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Two days later California Governor Gavin Newsom declared a public health emergency for monkeypox in San Diego County on Tuesday.
The statement was made, according to San Diego County Health Officer Dr. Wilma Wooten, Due to the limited supply of vaccines, the large population of the city and the global spread of the viral disease. However, health officials told the public that the outbreak was “fundamentally different” from the COVID-19 pandemic.
“The situation we face with monkeypox is fundamentally very different,” said San Diego County Supervisor Nathan Fletcher, according to the San Diego Times. “We take it very seriously, but as I said before it is exponentially less transmissible. We know more. We also have a vaccine at the beginning.”
“Right now, monkeypox outbreaks are having a disproportionate impact on our LGBTQ community, but we know it can spread to others,” added Fletcher. “And it is vitally important not to stigmatize any individual, not to stigmatize any community, not to denigrate”.
WHO DECLARES MONKEYPOX A GLOBAL HEALTH EMERGENCY
The current number of confirmed monkeypox cases in the county is 46, all male, and 39 who identify as members of the LGBTQ + community. There were no hospitalizations or deaths. Fletcher noted that the biggest challenge is finding an available supply of the monkeypox vaccine. To date, the county has received 3,987 doses of the vaccine and administered 2,454.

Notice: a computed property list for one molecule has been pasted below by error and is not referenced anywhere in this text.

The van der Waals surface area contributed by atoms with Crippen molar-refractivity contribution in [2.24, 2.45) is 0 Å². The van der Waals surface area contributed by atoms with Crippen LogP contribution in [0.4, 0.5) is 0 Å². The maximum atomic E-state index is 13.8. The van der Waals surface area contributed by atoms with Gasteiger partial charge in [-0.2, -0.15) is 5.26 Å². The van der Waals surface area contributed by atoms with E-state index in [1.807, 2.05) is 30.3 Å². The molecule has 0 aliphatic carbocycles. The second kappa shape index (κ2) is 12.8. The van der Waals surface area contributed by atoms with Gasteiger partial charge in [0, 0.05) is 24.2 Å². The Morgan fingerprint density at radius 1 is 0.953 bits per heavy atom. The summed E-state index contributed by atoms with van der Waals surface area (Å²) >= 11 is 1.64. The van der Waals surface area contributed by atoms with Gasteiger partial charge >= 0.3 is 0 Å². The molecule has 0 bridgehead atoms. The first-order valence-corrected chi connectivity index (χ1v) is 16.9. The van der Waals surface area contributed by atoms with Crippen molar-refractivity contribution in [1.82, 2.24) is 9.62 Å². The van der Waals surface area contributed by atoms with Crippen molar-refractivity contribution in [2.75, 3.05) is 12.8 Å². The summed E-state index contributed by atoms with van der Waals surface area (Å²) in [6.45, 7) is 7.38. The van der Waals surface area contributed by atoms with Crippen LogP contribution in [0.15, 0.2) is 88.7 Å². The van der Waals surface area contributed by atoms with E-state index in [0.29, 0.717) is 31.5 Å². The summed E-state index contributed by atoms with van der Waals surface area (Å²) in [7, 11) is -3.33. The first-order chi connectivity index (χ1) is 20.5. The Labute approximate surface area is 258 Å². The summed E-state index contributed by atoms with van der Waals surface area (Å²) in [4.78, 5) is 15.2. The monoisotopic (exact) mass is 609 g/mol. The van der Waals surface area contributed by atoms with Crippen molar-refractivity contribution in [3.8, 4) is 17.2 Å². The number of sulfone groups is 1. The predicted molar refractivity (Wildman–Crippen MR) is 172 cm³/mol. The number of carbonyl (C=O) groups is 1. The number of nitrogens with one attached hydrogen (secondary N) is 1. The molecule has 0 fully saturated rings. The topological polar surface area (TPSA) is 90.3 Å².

By declaring a health emergency, the county now has more authority to use its resources to administer more vaccines along with contact tracking and make testing more publicly available. Health officials estimate 66,000 individuals are in the high-risk category in the county for the disease.
The San Diego Board of Supervisors must ratify the declaration in exactly one week and vote for its extension at least once every 30 days. Starting Wednesday, the county will begin providing official infection numbers on a daily basis.
MONKEYPOX BY THE NUMBERS: FACTS ABOUT THE RARE VIRUS THAT CURRENTLY RESOLVES
The county will also provide resources for the public to receive new information about the outbreak via SMS. Residents will be notified of real-time updates on monkeypox and available health services.
Monkeypox is a rare infectious disease in the same virus family as smallpox with symptoms that include fever, swollen lymph nodes, and a rash that typically dries the skin, according to the World Health Organization. Individuals may experience mild symptoms, but the ability to carry the virus without symptoms is currently unknown. These symptoms typically last between 2 and 4 weeks after initial exposure.
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